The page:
Best practices for AXS-One archive migration

By Bill Tolson | 21 May 2018

If your company has traditionally depended on AXS-One email archiving software to help meet your business needs, you’re not alone. Many organizations used the AXS-One archiving solution for everything from managing the size of their Exchange mailbox to providing support for eDiscovery and compliance.

But times change. For one thing, AXS-One has been bought and sold three times in the last decade—most recently by OpenText. Because of this organizational instability that has led, among other concerns, to a significant reduction in support and R&D staff, many in the AXS-One customer base have understandably concluded that the email archive has reached its de facto end-of-life.

Is your migration helping or hurting?

Whether you’re worried about the implications of using unsupported (or perhaps soon-to-be obsolete) technology, or are preparing to shift to a cloud-based email client like Gmail or Office 365 and have found that AXS-One archiving no longer meets your business needs, a new challenge awaits you. That challenge is determining how to address your future email archiving needs and what exactly to do with the large volume of email that you currently have stored in your AXS-One archive.

But if not done properly, the very process of email migration can introduce risk on a number of levels, for example if the archived data is changed or data corruption occurs. There are a plethora of considerations to address when it comes to tackling email archive migration, which include figuring out:

  • The amount of data contained in your archive
  • What kind of data you’re storing
  • If the chain of custody is documented at message level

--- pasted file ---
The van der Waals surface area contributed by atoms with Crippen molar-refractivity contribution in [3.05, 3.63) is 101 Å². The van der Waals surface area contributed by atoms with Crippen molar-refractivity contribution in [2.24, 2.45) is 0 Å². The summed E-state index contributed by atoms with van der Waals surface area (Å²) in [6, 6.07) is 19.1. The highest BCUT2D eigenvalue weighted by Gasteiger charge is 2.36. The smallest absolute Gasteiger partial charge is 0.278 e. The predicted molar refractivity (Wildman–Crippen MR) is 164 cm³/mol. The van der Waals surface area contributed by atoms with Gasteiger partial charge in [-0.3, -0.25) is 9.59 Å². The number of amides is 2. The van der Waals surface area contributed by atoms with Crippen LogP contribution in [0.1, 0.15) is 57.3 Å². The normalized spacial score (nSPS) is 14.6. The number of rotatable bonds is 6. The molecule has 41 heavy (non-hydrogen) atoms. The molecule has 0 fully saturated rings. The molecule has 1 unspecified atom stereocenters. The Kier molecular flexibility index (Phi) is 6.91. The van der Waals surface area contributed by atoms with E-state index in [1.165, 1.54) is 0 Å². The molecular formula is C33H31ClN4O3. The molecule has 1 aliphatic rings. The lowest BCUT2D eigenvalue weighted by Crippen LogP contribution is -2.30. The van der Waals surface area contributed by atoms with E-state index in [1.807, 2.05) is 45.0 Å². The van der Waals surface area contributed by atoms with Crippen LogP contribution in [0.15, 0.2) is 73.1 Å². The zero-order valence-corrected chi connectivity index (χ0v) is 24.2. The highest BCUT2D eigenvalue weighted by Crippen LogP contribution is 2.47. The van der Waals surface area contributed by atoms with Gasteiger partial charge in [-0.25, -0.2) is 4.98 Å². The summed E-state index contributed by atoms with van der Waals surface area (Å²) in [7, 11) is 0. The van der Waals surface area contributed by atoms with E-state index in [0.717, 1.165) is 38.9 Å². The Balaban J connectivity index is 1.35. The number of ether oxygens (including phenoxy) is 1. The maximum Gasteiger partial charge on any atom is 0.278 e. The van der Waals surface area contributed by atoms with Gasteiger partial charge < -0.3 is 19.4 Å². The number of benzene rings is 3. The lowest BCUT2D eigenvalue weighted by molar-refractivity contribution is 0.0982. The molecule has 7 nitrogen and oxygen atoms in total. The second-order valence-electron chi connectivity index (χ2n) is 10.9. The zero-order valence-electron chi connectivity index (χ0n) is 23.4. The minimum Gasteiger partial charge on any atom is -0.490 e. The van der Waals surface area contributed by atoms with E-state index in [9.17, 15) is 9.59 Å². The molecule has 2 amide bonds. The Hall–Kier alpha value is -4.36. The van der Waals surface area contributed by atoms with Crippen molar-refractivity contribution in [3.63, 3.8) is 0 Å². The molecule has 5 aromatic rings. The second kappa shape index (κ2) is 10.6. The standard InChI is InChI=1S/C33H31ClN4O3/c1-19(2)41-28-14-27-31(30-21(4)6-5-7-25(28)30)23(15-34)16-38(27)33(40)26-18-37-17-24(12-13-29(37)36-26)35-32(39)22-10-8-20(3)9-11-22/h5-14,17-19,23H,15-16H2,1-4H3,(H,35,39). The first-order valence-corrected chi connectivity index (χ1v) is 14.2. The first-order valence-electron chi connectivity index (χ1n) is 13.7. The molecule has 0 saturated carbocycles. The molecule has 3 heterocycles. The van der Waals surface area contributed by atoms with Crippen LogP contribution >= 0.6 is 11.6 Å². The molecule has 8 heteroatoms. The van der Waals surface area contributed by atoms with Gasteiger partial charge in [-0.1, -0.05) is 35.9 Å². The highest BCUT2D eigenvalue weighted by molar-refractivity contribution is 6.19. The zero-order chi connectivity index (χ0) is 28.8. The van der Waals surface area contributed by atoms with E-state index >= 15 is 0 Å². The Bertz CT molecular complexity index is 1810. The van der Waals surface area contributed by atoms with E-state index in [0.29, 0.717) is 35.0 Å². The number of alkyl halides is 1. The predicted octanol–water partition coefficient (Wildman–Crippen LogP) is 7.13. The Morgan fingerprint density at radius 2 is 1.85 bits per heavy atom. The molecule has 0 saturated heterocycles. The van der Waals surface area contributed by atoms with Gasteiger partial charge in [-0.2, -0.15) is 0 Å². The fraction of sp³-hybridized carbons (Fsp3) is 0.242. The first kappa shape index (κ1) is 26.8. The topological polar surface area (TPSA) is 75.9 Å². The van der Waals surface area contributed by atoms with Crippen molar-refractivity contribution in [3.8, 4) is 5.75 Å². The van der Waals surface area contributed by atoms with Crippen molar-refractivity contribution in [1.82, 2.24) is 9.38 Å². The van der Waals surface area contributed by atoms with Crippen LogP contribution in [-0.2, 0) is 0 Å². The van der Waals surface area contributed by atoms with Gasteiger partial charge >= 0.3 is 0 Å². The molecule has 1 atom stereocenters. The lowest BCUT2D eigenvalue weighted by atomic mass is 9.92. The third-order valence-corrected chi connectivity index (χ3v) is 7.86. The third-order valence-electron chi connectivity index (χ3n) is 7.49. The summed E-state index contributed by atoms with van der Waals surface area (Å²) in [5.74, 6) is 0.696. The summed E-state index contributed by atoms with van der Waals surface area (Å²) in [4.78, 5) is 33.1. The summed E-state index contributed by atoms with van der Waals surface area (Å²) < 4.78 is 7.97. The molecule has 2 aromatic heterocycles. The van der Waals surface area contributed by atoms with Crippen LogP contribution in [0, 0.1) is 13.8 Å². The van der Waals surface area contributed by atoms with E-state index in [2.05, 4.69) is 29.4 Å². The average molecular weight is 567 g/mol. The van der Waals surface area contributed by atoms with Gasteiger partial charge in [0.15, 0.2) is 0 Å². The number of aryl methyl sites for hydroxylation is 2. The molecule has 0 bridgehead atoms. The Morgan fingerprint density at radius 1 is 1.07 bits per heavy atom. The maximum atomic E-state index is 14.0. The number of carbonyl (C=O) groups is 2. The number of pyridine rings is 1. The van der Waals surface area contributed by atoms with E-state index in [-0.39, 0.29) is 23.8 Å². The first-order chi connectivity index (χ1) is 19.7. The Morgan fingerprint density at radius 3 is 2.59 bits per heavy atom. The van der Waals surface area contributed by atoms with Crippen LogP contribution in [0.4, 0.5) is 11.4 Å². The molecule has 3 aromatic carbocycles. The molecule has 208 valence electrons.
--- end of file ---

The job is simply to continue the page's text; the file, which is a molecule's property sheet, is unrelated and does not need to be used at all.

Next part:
• How much key current data you have versus “dark data”—for example, archived messages from inactive users and former employees that’s being stored primarily for compliance purposes
  • If you must migrate the entire archive and the journal archive
  • What process is used for migrating stubbed or shortcut messages, what happens to these messages, and if accessing them is compromised
  • If you can still migrate your email if your company is currently involved in litigation or has pending litigation
  • If you’ll be able to account for all of your archived email
  • The speed of the process and the length of time a full migration will take
  • Whether migrating your archive will cause delays in your Exchange implementation project
  • How to ensure all data is migrated in a manner that’s legally defensible

Ensuring full fidelity during migration

This last point on data accuracy and fidelity is of particular concern to regulated industries like financial services. If not done properly, the very process of email migration can introduce risk of losing legal defensibility if the archived data becomes modified or gets corrupted along the way.

As one of the most highly regulated industries on the planet, the finance industry has no choice but to place premium importance on the preservation of email data archive fidelity, which comes down to making smart choices about the migration process itself. In addition to the long list of concerns above, when considering solutions, financial firms must ask the following questions about what happens during the migration process to ensure data accuracy: